A while back I was at the Mobil getting gas with my coffee and ran into a guy I know who had bought one fly from me at a fly show the previous winter. We were about two months into striper season so I asked him how the fishing had been. He told me that he had not caught any striped bass on the fly I sold him and asked if I offered a money-back guarantee. I choked a little on my coffee and inquired where he had been fishing. He told me the location and reiterated that the fly had not caught any fish. Either time he had been out.
“Either time, as in twice?”
“Yeah, both times, nothing…I don’t think it works.”
I suddenly thought of Thomas Edison saying, “I have not failed. I’ve just found ten thousand ways that won’t work” when describing his work to improve the filament in the incandescent light bulb.
I reached for my phone to show my customer pictures of a dozen fish recently caught on the same fly he was questioning but chose the high road and bit my tongue. I thanked him for his business and gave him back his four dollars.
Half of it in coins.
I thought about that encounter a couple of mornings ago as I sat in traffic on the commute to The Cube. Cruising north at seven miles per hour I watched people in the other cars applying face paint, taking selfies, updating their global status and one dude rolling a number. Traffic came to a halt as a radio commercial touted the “immediate results” of some magic pill. Instant gratification seems to dictate most of what we do. Mass media, marketing and advertising, social media influencers, hashtags – we’re all manipulated by the profit in impatience.
We’re messed up, I get it. At times I’m both a perpetrator and a casualty of the game and to be contrite I’ll be checking Blogger an hour after I post this to see how many views it gets.
There is a phrase we use in fishing about a particular catch being a “fish of a thousand casts.” Much like Edison and the carbonized filament, there are times that the difference between fishing and catching is the result of persistence. Despite all the fancy gear, the electronics technology and real-time information available today, in the end, it comes down to putting in the time, cast after cast, sometimes day after day.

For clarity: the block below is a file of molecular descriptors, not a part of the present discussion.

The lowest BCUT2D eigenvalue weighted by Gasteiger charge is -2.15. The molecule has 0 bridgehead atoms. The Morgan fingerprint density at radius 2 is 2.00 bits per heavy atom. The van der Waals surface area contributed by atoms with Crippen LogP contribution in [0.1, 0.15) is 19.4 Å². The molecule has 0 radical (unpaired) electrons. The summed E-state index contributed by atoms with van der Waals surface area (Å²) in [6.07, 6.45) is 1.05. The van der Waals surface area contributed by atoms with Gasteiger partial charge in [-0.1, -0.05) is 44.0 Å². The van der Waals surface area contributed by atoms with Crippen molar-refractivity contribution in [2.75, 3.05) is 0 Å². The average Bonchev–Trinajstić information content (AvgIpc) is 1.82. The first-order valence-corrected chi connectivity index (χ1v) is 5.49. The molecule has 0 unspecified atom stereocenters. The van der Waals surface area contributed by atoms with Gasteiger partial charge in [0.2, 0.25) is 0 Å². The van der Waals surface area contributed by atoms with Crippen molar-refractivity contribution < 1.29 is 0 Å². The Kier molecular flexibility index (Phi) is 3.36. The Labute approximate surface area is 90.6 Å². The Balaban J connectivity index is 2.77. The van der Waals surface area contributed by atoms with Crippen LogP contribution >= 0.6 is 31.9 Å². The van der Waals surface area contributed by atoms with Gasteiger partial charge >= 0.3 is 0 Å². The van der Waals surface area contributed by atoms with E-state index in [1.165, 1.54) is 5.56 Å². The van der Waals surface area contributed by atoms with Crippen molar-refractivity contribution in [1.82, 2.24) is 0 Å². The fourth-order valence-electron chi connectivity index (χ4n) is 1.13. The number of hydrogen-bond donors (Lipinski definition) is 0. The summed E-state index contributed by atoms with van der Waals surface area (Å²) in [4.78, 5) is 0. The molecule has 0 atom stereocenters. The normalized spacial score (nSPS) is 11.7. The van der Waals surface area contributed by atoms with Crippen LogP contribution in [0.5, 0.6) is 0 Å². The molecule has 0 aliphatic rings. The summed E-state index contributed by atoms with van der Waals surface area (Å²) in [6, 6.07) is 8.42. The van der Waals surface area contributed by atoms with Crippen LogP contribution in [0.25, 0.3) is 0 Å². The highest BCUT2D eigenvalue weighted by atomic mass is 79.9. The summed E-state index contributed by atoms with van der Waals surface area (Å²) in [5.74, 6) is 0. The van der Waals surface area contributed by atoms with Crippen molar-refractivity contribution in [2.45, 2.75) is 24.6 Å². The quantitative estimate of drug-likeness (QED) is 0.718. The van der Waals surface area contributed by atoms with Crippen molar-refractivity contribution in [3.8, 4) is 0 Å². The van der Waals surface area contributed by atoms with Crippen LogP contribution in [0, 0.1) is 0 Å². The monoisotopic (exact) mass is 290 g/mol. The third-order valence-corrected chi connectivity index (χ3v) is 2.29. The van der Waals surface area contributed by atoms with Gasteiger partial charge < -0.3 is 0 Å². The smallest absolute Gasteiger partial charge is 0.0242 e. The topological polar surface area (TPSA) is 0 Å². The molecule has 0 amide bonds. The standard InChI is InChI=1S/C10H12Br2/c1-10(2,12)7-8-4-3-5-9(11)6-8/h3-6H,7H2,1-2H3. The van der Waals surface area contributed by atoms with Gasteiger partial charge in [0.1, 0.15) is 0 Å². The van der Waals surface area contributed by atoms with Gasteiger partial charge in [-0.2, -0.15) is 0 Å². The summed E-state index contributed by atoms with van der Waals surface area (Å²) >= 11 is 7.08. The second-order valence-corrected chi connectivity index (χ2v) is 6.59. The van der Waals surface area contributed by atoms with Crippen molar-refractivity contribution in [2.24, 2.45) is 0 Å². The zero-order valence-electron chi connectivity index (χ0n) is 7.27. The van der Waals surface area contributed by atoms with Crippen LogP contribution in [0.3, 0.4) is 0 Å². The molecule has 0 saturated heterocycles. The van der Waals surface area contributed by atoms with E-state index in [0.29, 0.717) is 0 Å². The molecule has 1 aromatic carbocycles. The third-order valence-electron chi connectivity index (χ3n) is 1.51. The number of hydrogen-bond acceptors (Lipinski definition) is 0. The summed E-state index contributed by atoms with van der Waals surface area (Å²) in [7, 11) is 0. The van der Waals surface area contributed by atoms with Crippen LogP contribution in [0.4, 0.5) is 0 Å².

A friend of mine from Nantucket, Chris Lydon, recently sent me an email that illustrates this.
“I have been dying to get a bass on those foam popper flies since last season. I don’t know why, but it’s been a personal mission. I spent a lot of time at the end of last season searching for my final bass with them to no avail. I’ve been tying it on a lot this year so far. I have had countless missed strikes, explosions and tail swirls but yesterday I finally got the deal done. All the heartache was worth it. In my opinion, there is no more exciting way to catch a bass than watching it come up and clobber a popper.”
Charles Bukowski said it best; “Any asshole can chase a skirt, art takes discipline.”
I have no idea in what context Bukowski made his remark. If you've read Bukowski, well, use your imagination. I’d like to think it’s universal and can be applied to just about anything, especially fishing.
Merriam - Webster lists one definition of art as “skill acquired by experience, study, or observation.” The same could be said of fly fishing.
The season is upon us. Be persistent.
And keep making art.
South River, MA
25 May 2017